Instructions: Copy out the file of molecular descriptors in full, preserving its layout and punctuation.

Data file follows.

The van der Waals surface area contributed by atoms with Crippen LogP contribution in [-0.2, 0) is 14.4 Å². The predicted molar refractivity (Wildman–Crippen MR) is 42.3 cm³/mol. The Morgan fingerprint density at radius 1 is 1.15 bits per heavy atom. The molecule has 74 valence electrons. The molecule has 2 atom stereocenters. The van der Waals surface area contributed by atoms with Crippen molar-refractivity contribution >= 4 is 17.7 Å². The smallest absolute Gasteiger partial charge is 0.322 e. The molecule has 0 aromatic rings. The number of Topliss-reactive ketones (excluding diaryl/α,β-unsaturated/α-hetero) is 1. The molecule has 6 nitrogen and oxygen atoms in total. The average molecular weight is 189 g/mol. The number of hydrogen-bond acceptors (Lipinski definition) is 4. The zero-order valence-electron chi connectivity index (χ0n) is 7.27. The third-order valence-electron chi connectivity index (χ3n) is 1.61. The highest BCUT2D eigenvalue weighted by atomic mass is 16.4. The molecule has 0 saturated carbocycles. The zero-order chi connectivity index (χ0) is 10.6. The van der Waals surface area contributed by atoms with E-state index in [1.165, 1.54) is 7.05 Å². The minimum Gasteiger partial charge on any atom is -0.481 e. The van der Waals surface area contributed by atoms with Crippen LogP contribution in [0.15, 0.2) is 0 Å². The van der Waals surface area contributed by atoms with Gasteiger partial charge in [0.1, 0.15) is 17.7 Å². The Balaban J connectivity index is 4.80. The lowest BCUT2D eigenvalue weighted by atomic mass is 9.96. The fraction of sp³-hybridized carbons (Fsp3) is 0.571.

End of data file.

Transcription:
The van der Waals surface area contributed by atoms with Crippen LogP contribution in [-0.2, 0) is 14.4 Å². The predicted molar refractivity (Wildman–Crippen MR) is 42.3 cm³/mol. The Morgan fingerprint density at radius 1 is 1.15 bits per heavy atom. The molecule has 74 valence electrons. The molecule has 2 atom stereocenters. The van der Waals surface area contributed by atoms with Crippen molar-refractivity contribution >= 4 is 17.7 Å². The smallest absolute Gasteiger partial charge is 0.322 e. The molecule has 0 aromatic rings. The number of Topliss-reactive ketones (excluding diaryl/α,β-unsaturated/α-hetero) is 1. The molecule has 6 nitrogen and oxygen atoms in total. The average molecular weight is 189 g/mol. The number of hydrogen-bond acceptors (Lipinski definition) is 4. The zero-order valence-electron chi connectivity index (χ0n) is 7.27. The third-order valence-electron chi connectivity index (χ3n) is 1.61. The highest BCUT2D eigenvalue weighted by atomic mass is 16.4. The molecule has 0 saturated carbocycles. The zero-order chi connectivity index (χ0) is 10.6. The van der Waals surface area contributed by atoms with E-state index in [1.165, 1.54) is 7.05 Å². The minimum Gasteiger partial charge on any atom is -0.481 e. The van der Waals surface area contributed by atoms with Crippen LogP contribution in [0.15, 0.2) is 0 Å². The van der Waals surface area contributed by atoms with Gasteiger partial charge in [0.1, 0.15) is 17.7 Å². The Balaban J connectivity index is 4.80. The lowest BCUT2D eigenvalue weighted by atomic mass is 9.96. The fraction of sp³-hybridized carbons (Fsp3) is 0.571.